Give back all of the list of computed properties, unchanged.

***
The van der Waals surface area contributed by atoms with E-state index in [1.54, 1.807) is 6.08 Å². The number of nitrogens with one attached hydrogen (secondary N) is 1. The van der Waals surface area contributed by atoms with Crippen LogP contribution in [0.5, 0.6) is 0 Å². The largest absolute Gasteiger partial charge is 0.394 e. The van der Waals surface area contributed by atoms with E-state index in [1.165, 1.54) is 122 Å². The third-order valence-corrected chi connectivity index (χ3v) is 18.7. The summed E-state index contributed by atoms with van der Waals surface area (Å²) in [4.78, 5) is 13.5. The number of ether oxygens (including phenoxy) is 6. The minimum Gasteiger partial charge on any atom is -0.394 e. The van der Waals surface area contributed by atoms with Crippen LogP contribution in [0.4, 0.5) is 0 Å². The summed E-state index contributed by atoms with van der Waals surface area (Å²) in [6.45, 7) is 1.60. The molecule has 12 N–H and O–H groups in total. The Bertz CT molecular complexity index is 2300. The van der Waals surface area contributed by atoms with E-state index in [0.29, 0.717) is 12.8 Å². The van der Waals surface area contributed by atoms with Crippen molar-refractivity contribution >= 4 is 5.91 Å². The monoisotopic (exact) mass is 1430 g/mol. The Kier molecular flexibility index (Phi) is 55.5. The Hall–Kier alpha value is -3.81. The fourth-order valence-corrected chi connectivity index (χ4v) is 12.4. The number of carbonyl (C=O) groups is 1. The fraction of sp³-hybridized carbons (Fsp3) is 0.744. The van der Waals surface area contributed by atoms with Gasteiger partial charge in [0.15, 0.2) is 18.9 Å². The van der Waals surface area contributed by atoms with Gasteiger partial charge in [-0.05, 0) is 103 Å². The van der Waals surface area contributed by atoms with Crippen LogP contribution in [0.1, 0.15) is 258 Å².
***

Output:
The van der Waals surface area contributed by atoms with E-state index in [1.54, 1.807) is 6.08 Å². The number of nitrogens with one attached hydrogen (secondary N) is 1. The van der Waals surface area contributed by atoms with Crippen LogP contribution in [0.5, 0.6) is 0 Å². The largest absolute Gasteiger partial charge is 0.394 e. The van der Waals surface area contributed by atoms with E-state index in [1.165, 1.54) is 122 Å². The third-order valence-corrected chi connectivity index (χ3v) is 18.7. The summed E-state index contributed by atoms with van der Waals surface area (Å²) in [4.78, 5) is 13.5. The number of ether oxygens (including phenoxy) is 6. The minimum Gasteiger partial charge on any atom is -0.394 e. The van der Waals surface area contributed by atoms with Crippen LogP contribution in [0.4, 0.5) is 0 Å². The summed E-state index contributed by atoms with van der Waals surface area (Å²) in [6.45, 7) is 1.60. The molecule has 12 N–H and O–H groups in total. The Bertz CT molecular complexity index is 2300. The van der Waals surface area contributed by atoms with E-state index in [0.29, 0.717) is 12.8 Å². The van der Waals surface area contributed by atoms with Crippen molar-refractivity contribution >= 4 is 5.91 Å². The monoisotopic (exact) mass is 1430 g/mol. The Kier molecular flexibility index (Phi) is 55.5. The Hall–Kier alpha value is -3.81. The fourth-order valence-corrected chi connectivity index (χ4v) is 12.4. The number of carbonyl (C=O) groups is 1. The fraction of sp³-hybridized carbons (Fsp3) is 0.744. The van der Waals surface area contributed by atoms with Gasteiger partial charge in [0.15, 0.2) is 18.9 Å². The van der Waals surface area contributed by atoms with Gasteiger partial charge in [-0.05, 0) is 103 Å². The van der Waals surface area contributed by atoms with Crippen LogP contribution in [0.1, 0.15) is 258 Å².